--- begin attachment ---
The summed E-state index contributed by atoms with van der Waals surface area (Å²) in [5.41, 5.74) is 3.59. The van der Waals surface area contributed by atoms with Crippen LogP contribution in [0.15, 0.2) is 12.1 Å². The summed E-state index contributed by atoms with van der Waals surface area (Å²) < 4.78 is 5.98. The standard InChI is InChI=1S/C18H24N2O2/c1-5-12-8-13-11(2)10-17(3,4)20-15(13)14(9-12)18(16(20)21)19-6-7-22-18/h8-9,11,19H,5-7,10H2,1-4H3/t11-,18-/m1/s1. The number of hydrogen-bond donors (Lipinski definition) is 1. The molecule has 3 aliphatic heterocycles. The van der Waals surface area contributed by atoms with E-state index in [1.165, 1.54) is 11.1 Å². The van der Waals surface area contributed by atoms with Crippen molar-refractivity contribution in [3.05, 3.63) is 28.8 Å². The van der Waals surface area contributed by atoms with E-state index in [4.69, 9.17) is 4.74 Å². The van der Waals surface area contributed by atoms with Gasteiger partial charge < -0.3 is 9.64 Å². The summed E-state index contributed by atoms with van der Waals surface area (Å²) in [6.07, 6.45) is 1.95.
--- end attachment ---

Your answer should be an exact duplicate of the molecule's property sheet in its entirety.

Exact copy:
The summed E-state index contributed by atoms with van der Waals surface area (Å²) in [5.41, 5.74) is 3.59. The van der Waals surface area contributed by atoms with Crippen LogP contribution in [0.15, 0.2) is 12.1 Å². The summed E-state index contributed by atoms with van der Waals surface area (Å²) < 4.78 is 5.98. The standard InChI is InChI=1S/C18H24N2O2/c1-5-12-8-13-11(2)10-17(3,4)20-15(13)14(9-12)18(16(20)21)19-6-7-22-18/h8-9,11,19H,5-7,10H2,1-4H3/t11-,18-/m1/s1. The number of hydrogen-bond donors (Lipinski definition) is 1. The molecule has 3 aliphatic heterocycles. The van der Waals surface area contributed by atoms with E-state index in [1.165, 1.54) is 11.1 Å². The van der Waals surface area contributed by atoms with Crippen molar-refractivity contribution in [3.05, 3.63) is 28.8 Å². The van der Waals surface area contributed by atoms with E-state index in [4.69, 9.17) is 4.74 Å². The van der Waals surface area contributed by atoms with Gasteiger partial charge < -0.3 is 9.64 Å². The summed E-state index contributed by atoms with van der Waals surface area (Å²) in [6.07, 6.45) is 1.95.